According to the speaker in "The Tyger," where is the creator?

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The creator of this strange, magnificent creature is largely kept in the background; it's the tyger who takes center stage here. In some ways the tyger's like Frankenstein's monster: a creation that takes on a life of its own. He's so larger-than-life that no "immortal hand or eye" can frame his "fearful symmetry." In other words, the tyger's creator cannot contain his creation; the tyger has burst free from the bonds of his control to transcend his origins.

Indeed, the tyger's such a terrifying, formidable creature that Blake muses out loud whether the same creator who made the lamb—presumably the God of Christianity—was even responsible for creating the tyger in the first place. After all, the lamb is the very epitome of all that's meek and mild, characteristics that are the exact opposite of those we tend to associate with such a fierce, deadly creature as the tyger.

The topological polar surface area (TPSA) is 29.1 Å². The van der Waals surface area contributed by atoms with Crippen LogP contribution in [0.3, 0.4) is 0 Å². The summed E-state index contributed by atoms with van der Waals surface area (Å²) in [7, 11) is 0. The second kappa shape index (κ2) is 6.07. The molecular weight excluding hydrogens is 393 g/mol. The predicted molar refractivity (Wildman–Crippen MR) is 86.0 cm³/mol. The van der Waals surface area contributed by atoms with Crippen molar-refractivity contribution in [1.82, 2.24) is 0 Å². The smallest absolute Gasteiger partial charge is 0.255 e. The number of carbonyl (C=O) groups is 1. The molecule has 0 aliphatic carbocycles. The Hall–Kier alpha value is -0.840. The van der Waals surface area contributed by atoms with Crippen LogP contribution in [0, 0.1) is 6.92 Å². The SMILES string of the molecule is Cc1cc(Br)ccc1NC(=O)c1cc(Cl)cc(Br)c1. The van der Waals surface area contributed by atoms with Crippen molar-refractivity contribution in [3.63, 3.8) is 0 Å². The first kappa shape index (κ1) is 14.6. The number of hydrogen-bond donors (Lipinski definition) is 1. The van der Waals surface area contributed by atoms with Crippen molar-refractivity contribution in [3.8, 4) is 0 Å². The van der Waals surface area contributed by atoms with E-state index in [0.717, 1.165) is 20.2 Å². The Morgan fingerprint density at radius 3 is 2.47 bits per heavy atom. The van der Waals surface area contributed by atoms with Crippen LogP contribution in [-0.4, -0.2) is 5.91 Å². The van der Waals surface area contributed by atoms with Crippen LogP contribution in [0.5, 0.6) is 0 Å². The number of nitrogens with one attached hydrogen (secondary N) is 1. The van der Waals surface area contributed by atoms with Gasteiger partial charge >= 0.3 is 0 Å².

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William Blake's speaker questions where the creator of the "tyger" is multiple times throughout the poem "The Tyger."

In the second stanza, the speaker questions what "deeps or skies" the creator exists within. Here, the speaker alludes to the idea that the creator of the "tyger" is in either the sky or the ocean.

It is in the fifth stanza that the creator's place of existence is a little more defined.

When the stars threw down their spears,
And watered heaven with their tears,
Did he smile his work to see?

Again, the speaker is alluding to the fact that the stars and heavens is home to the creator. While it is never defined as clear, the speaker alludes to heaven as being the place where the creator resides.

That said, the repetition of the last two lines of the first and last stanzas still leave readers wondering if anything has been defined at all.

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